IUPUI Bulletins » Schools » IU Lilly Family School of Philanthropy at IUPUI » Graduate Programs » Doctoral Degree in Philanthropic Studies

Doctoral Degree in Philanthropic Studies

The doctoral program at the IU Lilly Family School of Philanthropy trains future scholars and professionals in conducting original research on philanthropy and related topics. The Ph.D. program engages both humanities and social science theory to prepare students to make an original contribution to the field. Doctoral students have examined a wide range of topics including the history of philanthropy, why people give, the role of nonprofits in policy, the effectiveness of foundations and faith-based initiatives, and the role of social movements in society.

Students take two years of coursework on campus, pass qualifying exams, defend a dissertation proposal, then research, write, and defend a final dissertation. Students should plan to complete coursework, pass their exams, and defend their dissertation proposal within three years of full-time enrollment. All doctoral students submit annual progress reviews to the Director of Graduate Programs and their Research Committee Chair.

Admission Eligibility
Students apply online through the IUPUI Graduate School. Students must have a master’s degree in a field relevant to philanthropic studies. Other requirements include a statement of research interest that identifies Lilly Family School of Philanthropy faculty with whom the student seeks to work, résumé, undergraduate and graduate school transcripts, standardized test scores such as the GRE, letters of recommendation that attest to the student’s ability to conduct original research.

Time to Completion and Outcomes
The Lilly Family School of Philanthropy admits approximately four or five full-time students annually to the doctoral program. From 2004–2015, doctoral students completed their degree in an average of 6.25 years. One hundred percent of Ph.D. graduates who sought employment were employed in tenure track (75 percent) or high-level philanthropic professional positions (25 percent).

Financial support
One hundred percent of our Ph.D. students, who are enrolled full-time, receive financial support in the form of tuition scholarships, health insurance, and an assistantship stipend for up to four years. Tuition scholarships are 88 percent of tuition for in-state students and 95 percent of tuition for non-resident students. To be eligible, students must work 20 hours per week as a research assistant or teaching assistant, attend monthly doctoral student meetings, and attend regular research seminars.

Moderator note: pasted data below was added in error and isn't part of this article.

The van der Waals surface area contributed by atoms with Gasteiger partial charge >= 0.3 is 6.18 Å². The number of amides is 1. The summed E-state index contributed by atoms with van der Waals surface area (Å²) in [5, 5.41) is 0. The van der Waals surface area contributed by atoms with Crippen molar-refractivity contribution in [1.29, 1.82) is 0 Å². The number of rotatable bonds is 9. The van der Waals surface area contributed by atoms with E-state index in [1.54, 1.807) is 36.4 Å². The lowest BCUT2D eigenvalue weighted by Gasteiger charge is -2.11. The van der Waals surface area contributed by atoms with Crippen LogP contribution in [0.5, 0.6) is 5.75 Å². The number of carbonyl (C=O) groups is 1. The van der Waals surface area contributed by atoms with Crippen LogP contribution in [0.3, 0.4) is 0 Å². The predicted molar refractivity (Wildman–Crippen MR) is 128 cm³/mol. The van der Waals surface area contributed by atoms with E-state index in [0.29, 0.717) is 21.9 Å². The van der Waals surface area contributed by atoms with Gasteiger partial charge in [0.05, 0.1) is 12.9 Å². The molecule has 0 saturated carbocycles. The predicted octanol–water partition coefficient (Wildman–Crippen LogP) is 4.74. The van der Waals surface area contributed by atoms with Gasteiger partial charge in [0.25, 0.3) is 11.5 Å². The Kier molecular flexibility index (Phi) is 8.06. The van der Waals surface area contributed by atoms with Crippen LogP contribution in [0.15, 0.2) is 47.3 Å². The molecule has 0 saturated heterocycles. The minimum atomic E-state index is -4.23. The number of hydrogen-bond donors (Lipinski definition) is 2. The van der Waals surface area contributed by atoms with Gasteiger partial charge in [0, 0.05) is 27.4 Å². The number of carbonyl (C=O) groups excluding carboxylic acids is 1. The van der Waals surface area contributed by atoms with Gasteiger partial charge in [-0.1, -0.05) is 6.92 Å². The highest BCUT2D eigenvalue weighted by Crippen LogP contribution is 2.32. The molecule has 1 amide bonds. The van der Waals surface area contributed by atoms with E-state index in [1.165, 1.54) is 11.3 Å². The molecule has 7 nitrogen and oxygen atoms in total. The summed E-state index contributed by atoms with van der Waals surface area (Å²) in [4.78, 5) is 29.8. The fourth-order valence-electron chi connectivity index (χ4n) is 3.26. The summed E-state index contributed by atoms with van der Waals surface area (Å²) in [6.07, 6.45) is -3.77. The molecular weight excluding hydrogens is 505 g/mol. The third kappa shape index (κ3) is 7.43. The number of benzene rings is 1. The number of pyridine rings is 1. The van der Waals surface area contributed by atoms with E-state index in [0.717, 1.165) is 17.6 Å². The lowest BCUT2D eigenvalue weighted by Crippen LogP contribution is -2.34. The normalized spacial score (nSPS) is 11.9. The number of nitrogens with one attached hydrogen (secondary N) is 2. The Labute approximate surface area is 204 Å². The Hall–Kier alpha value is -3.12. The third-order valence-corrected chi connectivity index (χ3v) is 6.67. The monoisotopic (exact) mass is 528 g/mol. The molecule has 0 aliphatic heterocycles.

Students must complete at least 90 credit hours, 30 of which often can transfer from a completed master’s degree program. Of the remaining 60 credit hours, 42 credit hours are coursework and 18 hours are dissertation research credits. Course work includes five core courses, three methodology courses, four courses in the student’s minor field, and two electives. Students identify their minor field of study and minor field advisor within their first year on campus, and have pursued a variety of minor fields including Africana studies, business, economics, higher education, history, nonprofit management, philosophy, political science, religious studies, and sociology.

Core Courses (15 credits)
PHST-P660 Ethical, Moral, and Religious Aspects of Philanthropy
PHST-P662 Historical and Cultural Perspectives on Philanthropy
PHST-P664 Philanthropy and Nonprofit Organizations in Society I
PHST-P665 Philanthropy and Nonprofit Organizations in Society II
PHST-P790 Dissertation Research Seminar

Methodology Courses (9 credits)
PHST-P602 Qualitative Methods in the Third Sector
PHST-P690 Quantitative Behavioral Research Methods
Graduate-level Research Methods approved by director of graduate programs

Minor Field Courses (12 credits)
Graduate-level courses approved by director of graduate programs and minor field advisor

Electives (6 credits)

Dissertation (18 credits)*
*Students are required to have taken PHST-P521, Nonprofit and Voluntary Sector, or its equivalent. Students who have not met this requirement enroll in PHST-P521 in their first semester and dissertation credits change from 18 to 15.

Last updated: May 2021